LOS GATOS -- The 25-year-old daughter of the owners of a well-known Santa Cruz surf shop was run over and killed late Friday after she fell out of a moving party bus while fighting with another young woman.
Natasha Noland, daughter of Pacific Wave Surf Shop owners Todd and Sue Noland, died about 11:50 p.m. in the accident, which occurred in the southbound lanes of state Highway 17 just north of Highway 9. Her death, which happened while all the passengers on board were reportedly intoxicated, comes at a time state lawmakers are debating whether to more closely regulate drinking on party buses.
The bus Noland rode on, operated by Party Bus of Santa Cruz, contained 12 to 15 passengers and was headed to Santa Cruz when Noland and a 20-year-old Felton woman got in a fight, said California Highway Patrol officer DJ Sarabia. The passengers, an unknown number of whom fled the scene after the accident, were returning from the Brad Paisley concert at Shoreline Amphitheatre in Mountain View.
"As they're fighting, somehow the door to this bus opens up and they both fall out," Sarabia said. "The victim is run over by the bus, and the other woman is injured."
The young woman who survived was transported to a hospital to be treated for moderate injuries. The woman, whose name was not released, "had road rash all over her body," but didn't suffer any internal injuries, Sarabia said.
Following the crash, officers shut down
Party buses are typically vans that look like airport shuttle buses and can seat from 15 to 30 people. They often have couches and bars instead of row seating and some include stripper poles and dance floors.
Sarabia said the driver of the bus, a woman whom he declined to name, has not been charged and that the incident remains under investigation. A person who answered a phone call to Party Bus on Saturday declined to comment.
With the exception of the bus driver, "absolutely everyone was highly intoxicated," Sarabia said, and none of the passengers were cooperative when questioned about what happened.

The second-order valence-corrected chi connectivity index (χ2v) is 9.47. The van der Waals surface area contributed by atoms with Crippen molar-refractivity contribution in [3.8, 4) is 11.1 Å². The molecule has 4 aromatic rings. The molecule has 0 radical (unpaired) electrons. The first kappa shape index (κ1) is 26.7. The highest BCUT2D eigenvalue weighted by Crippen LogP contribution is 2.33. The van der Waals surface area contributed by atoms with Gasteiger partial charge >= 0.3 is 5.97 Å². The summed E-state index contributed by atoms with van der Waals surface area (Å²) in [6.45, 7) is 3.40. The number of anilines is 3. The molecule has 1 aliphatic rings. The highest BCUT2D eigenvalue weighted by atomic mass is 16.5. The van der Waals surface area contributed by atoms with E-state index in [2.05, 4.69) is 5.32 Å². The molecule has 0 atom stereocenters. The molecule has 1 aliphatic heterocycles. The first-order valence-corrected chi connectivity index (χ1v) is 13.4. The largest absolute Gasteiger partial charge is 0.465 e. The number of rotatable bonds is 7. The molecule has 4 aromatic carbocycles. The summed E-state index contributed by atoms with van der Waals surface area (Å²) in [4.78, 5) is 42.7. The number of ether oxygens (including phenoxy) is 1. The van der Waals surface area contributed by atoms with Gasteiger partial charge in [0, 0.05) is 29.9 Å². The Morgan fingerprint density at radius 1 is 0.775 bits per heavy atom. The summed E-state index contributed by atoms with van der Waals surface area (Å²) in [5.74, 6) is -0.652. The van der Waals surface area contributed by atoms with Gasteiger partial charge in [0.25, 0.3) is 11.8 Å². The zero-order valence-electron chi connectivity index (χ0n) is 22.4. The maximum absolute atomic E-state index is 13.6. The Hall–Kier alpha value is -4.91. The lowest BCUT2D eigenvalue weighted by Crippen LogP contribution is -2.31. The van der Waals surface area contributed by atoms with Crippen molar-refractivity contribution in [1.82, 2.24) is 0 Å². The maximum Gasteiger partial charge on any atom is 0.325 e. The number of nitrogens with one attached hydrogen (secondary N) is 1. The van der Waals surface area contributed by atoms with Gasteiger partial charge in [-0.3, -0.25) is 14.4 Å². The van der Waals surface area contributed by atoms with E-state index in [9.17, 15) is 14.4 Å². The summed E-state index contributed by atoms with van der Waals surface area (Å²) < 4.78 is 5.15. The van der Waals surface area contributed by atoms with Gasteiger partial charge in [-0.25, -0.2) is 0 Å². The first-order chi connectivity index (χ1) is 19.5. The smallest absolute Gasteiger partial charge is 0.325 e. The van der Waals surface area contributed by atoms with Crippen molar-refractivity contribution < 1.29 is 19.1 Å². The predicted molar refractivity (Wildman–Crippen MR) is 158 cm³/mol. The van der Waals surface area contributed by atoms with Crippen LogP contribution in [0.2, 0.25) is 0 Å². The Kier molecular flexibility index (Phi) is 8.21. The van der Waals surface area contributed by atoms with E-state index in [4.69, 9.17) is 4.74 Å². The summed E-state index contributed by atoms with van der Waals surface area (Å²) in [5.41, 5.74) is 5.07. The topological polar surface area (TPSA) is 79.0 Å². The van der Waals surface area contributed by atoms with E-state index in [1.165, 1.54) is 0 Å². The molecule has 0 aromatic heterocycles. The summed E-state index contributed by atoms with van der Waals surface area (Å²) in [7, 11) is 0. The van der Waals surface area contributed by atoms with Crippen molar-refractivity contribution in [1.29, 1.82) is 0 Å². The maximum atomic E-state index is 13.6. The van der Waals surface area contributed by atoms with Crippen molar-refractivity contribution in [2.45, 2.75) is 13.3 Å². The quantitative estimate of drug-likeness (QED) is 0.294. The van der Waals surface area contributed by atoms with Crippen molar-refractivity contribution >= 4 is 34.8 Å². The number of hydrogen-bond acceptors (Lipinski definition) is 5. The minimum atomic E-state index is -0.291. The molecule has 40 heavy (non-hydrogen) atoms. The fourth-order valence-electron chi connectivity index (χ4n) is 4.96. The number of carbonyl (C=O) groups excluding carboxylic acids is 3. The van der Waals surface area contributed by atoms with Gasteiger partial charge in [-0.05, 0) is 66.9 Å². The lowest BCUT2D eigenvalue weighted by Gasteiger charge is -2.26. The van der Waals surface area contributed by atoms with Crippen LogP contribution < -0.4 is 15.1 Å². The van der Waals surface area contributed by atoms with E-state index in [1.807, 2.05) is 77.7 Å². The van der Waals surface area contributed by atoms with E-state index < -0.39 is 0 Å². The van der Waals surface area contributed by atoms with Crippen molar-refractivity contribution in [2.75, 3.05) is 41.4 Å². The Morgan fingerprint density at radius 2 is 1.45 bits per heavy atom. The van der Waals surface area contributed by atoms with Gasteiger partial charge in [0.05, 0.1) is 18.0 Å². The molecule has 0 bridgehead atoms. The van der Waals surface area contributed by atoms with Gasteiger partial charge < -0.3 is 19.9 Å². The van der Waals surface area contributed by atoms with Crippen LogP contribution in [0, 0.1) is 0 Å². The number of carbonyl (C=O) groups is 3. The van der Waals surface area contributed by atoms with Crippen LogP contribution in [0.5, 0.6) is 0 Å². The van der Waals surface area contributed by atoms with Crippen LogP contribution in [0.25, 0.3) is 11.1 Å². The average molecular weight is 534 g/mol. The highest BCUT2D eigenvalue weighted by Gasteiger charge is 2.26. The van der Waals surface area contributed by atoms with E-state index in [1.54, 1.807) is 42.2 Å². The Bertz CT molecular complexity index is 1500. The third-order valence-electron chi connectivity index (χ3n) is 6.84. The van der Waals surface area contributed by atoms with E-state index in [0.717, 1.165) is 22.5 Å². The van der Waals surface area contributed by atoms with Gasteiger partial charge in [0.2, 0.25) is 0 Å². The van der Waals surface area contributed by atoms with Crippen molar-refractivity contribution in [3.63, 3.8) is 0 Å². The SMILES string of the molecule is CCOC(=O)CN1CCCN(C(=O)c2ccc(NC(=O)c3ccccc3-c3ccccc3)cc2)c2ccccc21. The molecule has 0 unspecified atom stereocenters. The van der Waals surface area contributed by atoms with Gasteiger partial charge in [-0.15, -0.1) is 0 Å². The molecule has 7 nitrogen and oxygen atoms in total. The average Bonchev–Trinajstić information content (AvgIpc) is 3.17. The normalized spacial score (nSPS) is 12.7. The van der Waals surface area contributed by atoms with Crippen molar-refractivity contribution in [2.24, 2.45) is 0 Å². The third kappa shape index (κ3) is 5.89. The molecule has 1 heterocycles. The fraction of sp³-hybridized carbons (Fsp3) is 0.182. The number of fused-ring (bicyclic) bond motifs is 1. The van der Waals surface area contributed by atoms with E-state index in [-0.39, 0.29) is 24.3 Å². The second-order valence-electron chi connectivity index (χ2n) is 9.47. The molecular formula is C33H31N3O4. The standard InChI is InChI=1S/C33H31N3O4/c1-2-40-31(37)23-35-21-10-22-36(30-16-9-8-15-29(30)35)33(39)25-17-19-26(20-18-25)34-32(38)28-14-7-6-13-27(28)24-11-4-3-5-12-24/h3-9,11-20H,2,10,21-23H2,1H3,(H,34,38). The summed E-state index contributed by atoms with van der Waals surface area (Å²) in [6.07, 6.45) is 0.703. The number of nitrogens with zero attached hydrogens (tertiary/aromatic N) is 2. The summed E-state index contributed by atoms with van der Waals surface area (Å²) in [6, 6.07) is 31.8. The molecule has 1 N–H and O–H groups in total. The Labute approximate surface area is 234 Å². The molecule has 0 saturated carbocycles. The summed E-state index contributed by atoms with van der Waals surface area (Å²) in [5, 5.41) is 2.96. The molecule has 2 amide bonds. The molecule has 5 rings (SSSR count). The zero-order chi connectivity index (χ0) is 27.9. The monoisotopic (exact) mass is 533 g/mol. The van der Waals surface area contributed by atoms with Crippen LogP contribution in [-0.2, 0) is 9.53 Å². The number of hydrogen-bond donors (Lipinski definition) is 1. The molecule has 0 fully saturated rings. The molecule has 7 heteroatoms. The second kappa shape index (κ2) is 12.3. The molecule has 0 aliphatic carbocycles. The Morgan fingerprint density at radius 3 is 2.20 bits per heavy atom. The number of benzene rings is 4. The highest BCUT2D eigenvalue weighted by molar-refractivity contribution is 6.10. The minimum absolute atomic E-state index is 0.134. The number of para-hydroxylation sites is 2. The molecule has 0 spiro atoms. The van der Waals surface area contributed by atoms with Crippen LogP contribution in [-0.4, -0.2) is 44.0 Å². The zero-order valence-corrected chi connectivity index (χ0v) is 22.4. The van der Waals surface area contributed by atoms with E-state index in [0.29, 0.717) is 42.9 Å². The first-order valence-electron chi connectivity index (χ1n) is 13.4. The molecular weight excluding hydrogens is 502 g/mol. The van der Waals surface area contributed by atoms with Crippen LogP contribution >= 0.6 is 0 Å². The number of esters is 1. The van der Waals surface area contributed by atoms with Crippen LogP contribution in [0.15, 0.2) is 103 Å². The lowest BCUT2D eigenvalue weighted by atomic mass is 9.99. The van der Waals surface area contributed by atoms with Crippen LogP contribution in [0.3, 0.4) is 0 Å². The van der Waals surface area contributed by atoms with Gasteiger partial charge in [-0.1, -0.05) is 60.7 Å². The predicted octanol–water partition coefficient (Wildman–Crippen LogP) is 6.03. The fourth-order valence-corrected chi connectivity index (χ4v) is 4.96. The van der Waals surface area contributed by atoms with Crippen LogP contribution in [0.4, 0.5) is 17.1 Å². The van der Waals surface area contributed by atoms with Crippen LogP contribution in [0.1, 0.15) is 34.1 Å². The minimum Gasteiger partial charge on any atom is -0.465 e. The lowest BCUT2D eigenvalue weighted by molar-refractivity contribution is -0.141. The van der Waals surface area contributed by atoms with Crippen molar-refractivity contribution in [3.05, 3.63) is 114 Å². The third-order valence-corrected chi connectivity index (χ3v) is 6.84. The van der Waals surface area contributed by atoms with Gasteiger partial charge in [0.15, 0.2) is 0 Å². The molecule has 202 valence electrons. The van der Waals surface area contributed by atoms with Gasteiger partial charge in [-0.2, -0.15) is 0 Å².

Two were arrested for public intoxication, he said.
"We're hoping once they sober up they'll cooperate a bit more," Sarabia said.
Employees at Pacific Wave, where Noland worked as the women's goods buyer, were devastated by the news.
Noland was a "super fun person" who was friendly and generous, said assistant manager Jessica Eshom, 25. She loved country music and was known for being fashionable, Eshom said.
"She had a good heart, a good soul," Eshom said. "She was an all-around amazing person. It's unbelievable what happened."
Another friend of Noland, Natalia Lockwood, 22, said the two had an "instant bond" when they met a year and a half ago at a "girls night in" party at a mutual friend's house in Santa Cruz. After the party, Lockwood and Noland stayed in touch through phone calls, texting and Facebook.
"When we met, it felt like we had been friends forever," said Lockwood, of Santa Cruz. "She was always happy and doing fun things and hanging out with friends."
The accident comes as a bill seeking to clamp down on party buses is making its way through the Legislature. The measure, AB45 by Assemblyman Jerry Hill, D-San Mateo, which passed the Assembly last year, would require party bus drivers to check the IDs of passengers. If any passengers are under the drinking age, alcoholic beverages would be prohibited from the passenger compartment unless someone 25 or older is on board and has been designated as a chaperon for the group. The bill is expected to go before the state Senate in August.
Had it been law already, "it could have prevented what happened last night," Hill said, noting that the woman who was fighting with Noland was only 20.
Hill sponsored the bill after 19-year-old Burlingame resident Brett Studebaker was killed in another party-bus-related accident in 2010. Studebaker died in a car crash on Highway 101 in San Mateo after he got behind the wheel following three hours drinking on a party bus. At the time of his accident, his blood alcohol level was 0.26, more than three times the legal limit. A passenger in the Studebaker's car suffered brain damage and broken bones.
Doug Studebaker, Brett's father, said he was saddened by the news of Noland's death, adding that it points to the need for regulation of the party bus industry.
"A lot of parents and people don't know the extent of the drinking that occurs and is actually encouraged on these party buses," Studebaker said. "There are, no doubt, reasonably ethical vendors in this industry. And there are certain vendors that are very unethical and allow underage drinking -- in fact make a business of it."
A representative of the Greater California Livery Association, a trade group representing limousine drivers and party bus operators, didn't return a call seeking comment.
Hill didn't know the number of California party bus operators or how many fatal party-bus-related incidents or accidents have occurred in the state in recent years. Other than the deaths of Studebaker and Noland, Hill said, the only other recent one he was aware of occurred in Southern California.
But he added that part of the inspiration for his bill was a call he received from a San Carlos resident after her 15-year-old daughter emerged so drunk from a ride to San Francisco aboard a party bus that she had to be taken to the hospital.
Minors drinking on party buses "happens a lot more than we know of," Hill said.